Weeding out Golden Crownbeard on USA’s Midway Atoll for its Black-footed and Laysan Albatrosses

Golden Crownbeard Verbesina encelioides is an aggressive annual plant  that has been introduced and has spread widely over the USA’s Midway Atoll in the Hawaiian North-western  Islands (NWHI).

The yellow-flowered daisy-like plant grows head-high, creating a dense barrier that ACAP-listed Black-footed Phoebastria nigripes and Laysan P. albatrus Albatrosses are unable to walk through, much less breed within.  For these birds who do find a place to lay their eggs, the tangle of flowering stems limits airflow to nests, leaving chicks vulnerable to dehydration and to death.


Densely-breeding Black-footed and Laysan Albatrosses in the North-western Hawaiian Islands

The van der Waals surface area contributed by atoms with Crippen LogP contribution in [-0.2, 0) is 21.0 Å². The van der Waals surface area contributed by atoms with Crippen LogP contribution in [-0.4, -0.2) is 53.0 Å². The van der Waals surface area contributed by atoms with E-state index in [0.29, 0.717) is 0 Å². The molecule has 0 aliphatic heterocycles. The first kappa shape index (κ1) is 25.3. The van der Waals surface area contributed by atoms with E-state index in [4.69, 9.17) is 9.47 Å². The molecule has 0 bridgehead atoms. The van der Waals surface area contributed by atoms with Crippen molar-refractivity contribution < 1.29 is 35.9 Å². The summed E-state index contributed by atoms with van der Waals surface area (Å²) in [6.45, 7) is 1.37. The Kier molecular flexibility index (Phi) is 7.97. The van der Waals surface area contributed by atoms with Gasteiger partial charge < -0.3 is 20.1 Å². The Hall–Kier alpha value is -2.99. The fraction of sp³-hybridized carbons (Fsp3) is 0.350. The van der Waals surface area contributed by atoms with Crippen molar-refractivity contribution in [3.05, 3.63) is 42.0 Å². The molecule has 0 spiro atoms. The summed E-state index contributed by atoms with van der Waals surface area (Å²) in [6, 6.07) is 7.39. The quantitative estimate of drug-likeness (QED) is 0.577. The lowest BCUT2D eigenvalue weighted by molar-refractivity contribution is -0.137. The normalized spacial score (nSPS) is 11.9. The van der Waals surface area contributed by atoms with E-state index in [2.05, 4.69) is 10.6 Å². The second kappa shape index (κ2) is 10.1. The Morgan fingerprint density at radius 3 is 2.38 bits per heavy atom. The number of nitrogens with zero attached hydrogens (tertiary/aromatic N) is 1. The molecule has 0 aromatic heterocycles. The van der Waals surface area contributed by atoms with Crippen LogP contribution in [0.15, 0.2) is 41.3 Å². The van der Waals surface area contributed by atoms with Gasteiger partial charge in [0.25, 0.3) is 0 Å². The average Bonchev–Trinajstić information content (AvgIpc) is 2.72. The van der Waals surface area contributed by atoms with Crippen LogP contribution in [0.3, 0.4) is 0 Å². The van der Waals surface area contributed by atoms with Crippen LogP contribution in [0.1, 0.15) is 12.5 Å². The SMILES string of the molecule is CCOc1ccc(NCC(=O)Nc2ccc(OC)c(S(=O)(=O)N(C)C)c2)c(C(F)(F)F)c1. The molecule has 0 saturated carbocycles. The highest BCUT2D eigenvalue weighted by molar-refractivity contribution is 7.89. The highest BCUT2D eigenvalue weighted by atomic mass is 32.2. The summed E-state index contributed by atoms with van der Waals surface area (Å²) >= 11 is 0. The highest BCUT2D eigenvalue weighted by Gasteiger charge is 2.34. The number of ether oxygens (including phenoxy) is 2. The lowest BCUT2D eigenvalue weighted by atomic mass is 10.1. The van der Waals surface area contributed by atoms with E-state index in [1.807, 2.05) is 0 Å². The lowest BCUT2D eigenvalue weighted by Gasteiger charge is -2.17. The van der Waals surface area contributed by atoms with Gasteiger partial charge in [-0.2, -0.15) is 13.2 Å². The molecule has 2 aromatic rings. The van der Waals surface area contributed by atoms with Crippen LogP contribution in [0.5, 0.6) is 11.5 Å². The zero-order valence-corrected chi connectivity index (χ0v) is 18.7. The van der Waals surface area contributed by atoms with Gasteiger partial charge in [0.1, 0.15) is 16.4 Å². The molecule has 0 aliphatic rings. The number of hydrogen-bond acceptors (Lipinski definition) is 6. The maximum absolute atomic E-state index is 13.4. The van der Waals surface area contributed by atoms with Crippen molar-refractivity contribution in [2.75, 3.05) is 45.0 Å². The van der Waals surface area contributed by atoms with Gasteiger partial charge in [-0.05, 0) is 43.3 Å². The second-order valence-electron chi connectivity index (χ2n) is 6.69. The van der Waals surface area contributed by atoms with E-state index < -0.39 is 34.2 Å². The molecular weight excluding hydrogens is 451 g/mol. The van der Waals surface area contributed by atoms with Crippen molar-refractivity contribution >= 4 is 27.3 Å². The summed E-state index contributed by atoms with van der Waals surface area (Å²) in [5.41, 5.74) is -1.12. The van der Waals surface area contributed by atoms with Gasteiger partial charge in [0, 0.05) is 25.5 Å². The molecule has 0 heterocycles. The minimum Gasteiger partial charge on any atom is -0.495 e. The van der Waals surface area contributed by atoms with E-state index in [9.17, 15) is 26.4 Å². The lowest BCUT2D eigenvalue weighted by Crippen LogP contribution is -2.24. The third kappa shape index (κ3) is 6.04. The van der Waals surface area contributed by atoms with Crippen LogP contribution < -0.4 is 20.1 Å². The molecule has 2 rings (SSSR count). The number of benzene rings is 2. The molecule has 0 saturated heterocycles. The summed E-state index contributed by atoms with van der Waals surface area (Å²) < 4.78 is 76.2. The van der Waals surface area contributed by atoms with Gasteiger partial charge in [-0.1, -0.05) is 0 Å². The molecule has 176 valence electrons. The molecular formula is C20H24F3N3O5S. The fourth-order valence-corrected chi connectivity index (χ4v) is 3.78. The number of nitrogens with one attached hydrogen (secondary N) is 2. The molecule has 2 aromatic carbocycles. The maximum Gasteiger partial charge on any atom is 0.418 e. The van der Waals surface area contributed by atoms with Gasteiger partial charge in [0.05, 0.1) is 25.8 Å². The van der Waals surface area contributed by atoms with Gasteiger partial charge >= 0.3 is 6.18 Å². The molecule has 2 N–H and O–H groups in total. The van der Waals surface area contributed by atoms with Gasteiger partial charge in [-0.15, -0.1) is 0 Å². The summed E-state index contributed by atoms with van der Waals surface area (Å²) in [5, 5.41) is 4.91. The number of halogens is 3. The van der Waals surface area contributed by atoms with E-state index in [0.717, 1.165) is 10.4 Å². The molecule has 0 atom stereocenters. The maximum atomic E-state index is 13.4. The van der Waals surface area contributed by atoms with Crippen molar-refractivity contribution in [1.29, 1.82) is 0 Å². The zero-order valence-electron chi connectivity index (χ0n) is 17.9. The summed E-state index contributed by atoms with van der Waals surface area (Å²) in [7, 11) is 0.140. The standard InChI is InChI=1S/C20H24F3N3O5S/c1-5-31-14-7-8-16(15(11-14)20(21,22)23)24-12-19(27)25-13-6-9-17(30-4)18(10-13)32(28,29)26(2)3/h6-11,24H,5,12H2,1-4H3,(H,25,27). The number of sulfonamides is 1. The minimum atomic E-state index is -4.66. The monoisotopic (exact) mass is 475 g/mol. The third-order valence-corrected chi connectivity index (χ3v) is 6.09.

A few years ago the drought-tolerant and fast-growing Golden Crownbeard covered 80% of the three islands that make up Midway.  In the late 1990s, the US Fish and Wildlife Service began removing the plants by hand spraying.  It is expected that Golden Crownbeard will be eradicated from the smaller Eastern Island and Spit Island by early 2017, with the last seedlings to be removed from the bigger Sand Island by 2018.  As the invasive plant removed native Cyperus grass is being planted. The native grasses allow for more airflow to the nests as well as more breeding space.

Read more here.

Attempts are also being made to eradicate Golden Crownbeard on the NHWI's Kure Atoll.

John Cooper, ACAP Information Officer, 24 October 2015

The Agreement on the
Conservation of Albatrosses and Petrels

ACAP is a multilateral agreement which seeks to conserve listed albatrosses, petrels and shearwaters by coordinating international activity to mitigate known threats to their populations.

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